| Wis. | Feb 8, 1927

Vinje, C. J.

The trial court failed to make findings of fact as required by the statute, and were there any substantial conflict in the evidence we would send the case back.for a finding of facts. It is a case where different inferences may be drawn from the evidence rather than a conflict therein. The opinion of the trial court aids us in determining what it found as facts, but it should clearly be borne in mind by trial courts that the statute as to findings of fact is not satisfied by an opinion.

A careful scrutiny of the evidence satisfies us that the trial court was correct as to the question of a ten-year lease. The evidence did not show that one was executed, and we affirm the judgment so far as the lease is concerned.

As to the fixtures we come to a different conclusion, and chiefly because the intention of the parties indicates that they were personalty and owned by the Treleven Company, which carried on the department store. The fixtures were suitable for such business and consisted of cabinets, counters, shelving, window backs, etc. It is well settled that the intention of the parties as to whether fixtures are removable or belong to the realty is controlling in the absence of superior rights of third parties and that a liberal rule as to removal of trade fixtures obtains in this state. Rinzel v. Stumpf, 116 Wis. 287" court="Wis." date_filed="1903-01-13" href="https://app.midpage.ai/document/rinzel-v-stumpf-8187488?utm_source=webapp" opinion_id="8187488">116 Wis. 287, 93 N. W. 36; E. M. Fish Co. v. Young, 127 Wis. 149" court="Wis." date_filed="1906-01-30" href="https://app.midpage.ai/document/e-m-fish-co-v-young-8188412?utm_source=webapp" opinion_id="8188412">127 Wis. 149, 106 N. W. 795; Brobst v. Marty, 162 Wis. 296" court="Wis." date_filed="1916-02-01" href="https://app.midpage.ai/document/brobst-v-marty-8191950?utm_source=webapp" opinion_id="8191950">162 Wis. 296, 156 N. W. 195; State ex rel. Hansen S. Co. v. Bodden, 166 Wis. 219, 164 N. W. 1009; 11 Ruling Case Law, 1069.

*217A. E. and W. F. Treleven bought the fixtures individually as stated. They also owned the building, and they also owned the Treleven Company that carried on the department store. The fact that they were paid for the fixtures by the department store shows that they intended the fixtures to remain personalty. They might have held the fixtures as realty, as they both owned the building. But they sold the fixtures to the Treleven Company and it owned only personal property. It further appears that W. F. Treleven and A. E. Treleven knew that the Treleven Company carried the fixtures on its inventory for years, and it must be assumed that when A. E. Treleven purchased the interest of W. F. Trele-ven in the Treleven Company he paid for the fixtures as well as for the balance of the property owned by the Treleven Company. It also appears that one of the plaintiffs, before they bought from the estate of W. F. Treleven, was shown the inventory of the fixtures and told that all the fixtures belonged to the Treleven Company, and plaintiffs in a proposition for a sale to them agreed to give a chattel mortgage on the fixtures for $27,000, showing they considered them to be personalty. Under such circumstances it seems clear that the fixtures should be held to be the property of the Treleven Company and not to be included in the partition sale. Should it be necessary to remove them, a reasonable time for that purpose should be allowed upon application to the trial court.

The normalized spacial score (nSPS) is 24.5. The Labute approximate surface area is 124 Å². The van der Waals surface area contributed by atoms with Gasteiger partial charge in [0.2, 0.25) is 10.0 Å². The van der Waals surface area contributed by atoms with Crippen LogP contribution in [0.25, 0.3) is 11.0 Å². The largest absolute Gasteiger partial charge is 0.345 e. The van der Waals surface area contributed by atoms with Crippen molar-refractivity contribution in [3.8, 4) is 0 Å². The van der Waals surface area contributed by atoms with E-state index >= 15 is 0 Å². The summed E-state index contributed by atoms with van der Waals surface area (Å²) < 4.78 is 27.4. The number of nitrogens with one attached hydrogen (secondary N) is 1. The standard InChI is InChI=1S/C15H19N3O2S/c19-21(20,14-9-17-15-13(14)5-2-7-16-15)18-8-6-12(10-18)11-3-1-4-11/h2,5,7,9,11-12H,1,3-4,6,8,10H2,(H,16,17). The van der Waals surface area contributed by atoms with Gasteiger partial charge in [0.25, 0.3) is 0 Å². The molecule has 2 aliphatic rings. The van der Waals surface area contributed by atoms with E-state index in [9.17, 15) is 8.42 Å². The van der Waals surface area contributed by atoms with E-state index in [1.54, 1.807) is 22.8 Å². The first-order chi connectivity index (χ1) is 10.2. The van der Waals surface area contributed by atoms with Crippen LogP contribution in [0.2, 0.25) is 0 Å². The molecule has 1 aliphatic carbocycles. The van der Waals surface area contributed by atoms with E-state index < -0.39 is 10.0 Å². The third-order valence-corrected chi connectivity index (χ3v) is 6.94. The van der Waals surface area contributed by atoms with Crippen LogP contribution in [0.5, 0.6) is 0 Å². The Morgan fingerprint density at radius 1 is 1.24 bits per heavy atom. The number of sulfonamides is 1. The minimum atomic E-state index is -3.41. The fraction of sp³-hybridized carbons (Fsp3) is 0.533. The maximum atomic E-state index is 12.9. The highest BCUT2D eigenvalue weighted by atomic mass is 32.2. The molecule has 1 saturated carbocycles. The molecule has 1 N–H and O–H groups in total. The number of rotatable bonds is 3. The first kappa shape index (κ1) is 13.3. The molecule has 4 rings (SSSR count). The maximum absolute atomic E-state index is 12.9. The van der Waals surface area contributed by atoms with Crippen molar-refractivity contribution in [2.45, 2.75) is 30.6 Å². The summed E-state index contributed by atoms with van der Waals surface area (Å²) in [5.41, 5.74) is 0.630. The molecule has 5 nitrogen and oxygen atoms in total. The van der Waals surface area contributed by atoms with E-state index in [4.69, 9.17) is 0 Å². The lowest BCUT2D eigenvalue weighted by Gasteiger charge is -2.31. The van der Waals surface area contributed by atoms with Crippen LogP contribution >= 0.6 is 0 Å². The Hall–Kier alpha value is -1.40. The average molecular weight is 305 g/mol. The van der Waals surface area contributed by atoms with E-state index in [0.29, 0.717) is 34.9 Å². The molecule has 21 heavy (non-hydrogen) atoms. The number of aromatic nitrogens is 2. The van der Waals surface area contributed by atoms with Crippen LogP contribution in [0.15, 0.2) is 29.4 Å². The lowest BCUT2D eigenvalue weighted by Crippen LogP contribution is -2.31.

By the 'Court. — The judgment is modified by excluding the fixtures as a part of. the real estate, and as so modified is affirmed, with costs to the appellants.